Thursday, March 1, 2012

Pittsburgh Tuskegee Airmen Featured in Education and Media Events

Pittsburgh area Tuskegee Airmen and local historians were featured in two significant events this week.

Penn Hills School District Presents . . . The Tuskegee Airmen

Historians Regis Bobonis Sr. and John
Ford discuss the Tuskegee Airmen
experience at the Penn Hills videoconference. 
Read a Post-Gazette article about the event. 
Photo: Bob Donaldson/Post-Gazette.
Penn Hills School District hosted a national educational videoconference with several Tuskegee Airmen, family members, and noted historians of the Tuskegee experience.  Nine schools from around the country directly participated in the conference and over 122 other schools were registered to view the proceedings.

The Tuskegee Airmen and panelists discussed a range of topics, including military enlistment, training, and their treatment under segregation, which was far worse in America than in Europe, and the significance of the recent George Lucas film, Red Tails.

Noted local participants included Wendell Freeland (a Tuskegee bombardier), Timothy McCray (Tuskegee Airmen support crew), Regis Bobonis Sr. (historian with the Daniel B. Matthews Historical Society) and John Ford (historian with the Soldiers & Sailors Memorial Hall & Museum).

More information about the Penn Hills School District’s Tuskegee Airmen videoconference can be found on its website.

Tuskegee Airmen on the Radio  

Tuskegee Airmen mutiny at Freeman Field. 
Photo: Library of Congress
Another local event dedicated to the Tuskegee Airmen experience was an interview with airmen Ed Harris, Wendell Freeland, and historian Al Monroe by Essential Pittsburgh, a local public radio talk program hosted by Paul Guggenheimer.  The show aired at noon and again at 8 pm on Thursday, May 1, 2012.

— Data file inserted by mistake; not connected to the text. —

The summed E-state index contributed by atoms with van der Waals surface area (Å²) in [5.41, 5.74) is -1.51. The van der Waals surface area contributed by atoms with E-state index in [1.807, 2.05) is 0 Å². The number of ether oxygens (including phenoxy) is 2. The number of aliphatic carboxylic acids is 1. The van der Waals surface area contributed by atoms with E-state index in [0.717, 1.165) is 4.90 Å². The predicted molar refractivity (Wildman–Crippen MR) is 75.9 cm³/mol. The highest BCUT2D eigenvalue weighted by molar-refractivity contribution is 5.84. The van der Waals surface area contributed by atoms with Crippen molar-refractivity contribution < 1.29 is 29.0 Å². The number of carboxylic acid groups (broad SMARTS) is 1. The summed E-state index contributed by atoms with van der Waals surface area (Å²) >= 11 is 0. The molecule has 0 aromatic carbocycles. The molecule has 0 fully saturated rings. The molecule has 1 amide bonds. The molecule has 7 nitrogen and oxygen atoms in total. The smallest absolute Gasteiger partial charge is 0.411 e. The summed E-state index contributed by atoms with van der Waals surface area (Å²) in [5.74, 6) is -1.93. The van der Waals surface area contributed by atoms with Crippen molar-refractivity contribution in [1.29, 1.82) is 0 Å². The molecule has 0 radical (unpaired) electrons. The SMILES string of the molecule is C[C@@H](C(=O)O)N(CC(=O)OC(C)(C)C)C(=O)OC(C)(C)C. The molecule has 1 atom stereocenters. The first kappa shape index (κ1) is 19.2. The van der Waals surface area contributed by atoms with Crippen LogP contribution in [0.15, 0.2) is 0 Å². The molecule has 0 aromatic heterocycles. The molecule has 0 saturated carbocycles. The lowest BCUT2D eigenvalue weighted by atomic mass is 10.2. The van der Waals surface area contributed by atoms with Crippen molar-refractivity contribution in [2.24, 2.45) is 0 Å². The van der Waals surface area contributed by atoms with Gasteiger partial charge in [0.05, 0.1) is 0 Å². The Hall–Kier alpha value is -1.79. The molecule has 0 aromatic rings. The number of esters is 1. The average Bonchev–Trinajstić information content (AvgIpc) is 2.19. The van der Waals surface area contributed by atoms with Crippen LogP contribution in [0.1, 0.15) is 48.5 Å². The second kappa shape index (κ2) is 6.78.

Lt. Col. Ed Harris grew up in the Hill District and was trained to fly at Tuskegee.  He would eventually fly 150 missions in bombers, extending into the Korean War.

During the hour-long program Mr. Freeland explained his role in helping to de-segregate the armed forces.  He was one of 162 Army Air Corps officers who defied orders and were arrested for entering a whites only officers’ club in Freeman Field, Indiana.  This and other such incidents helped prompt President Truman’s historic reconsideration of military segregation.

Also featured on the show was Captain Al Monroe (USAF ret.), who heads efforts to complete the Tuskegee Airmen Memorial in Sewickley, PA.  Mr. Monroe spoke of the bravery and sacrifice of all of the Tuskegee Airmen, especially the several airmen who came from the Greater Pittsburgh region.   

The program can be heard in its entirety on the show’s webpage at Essential Public Radio (90.5 FM).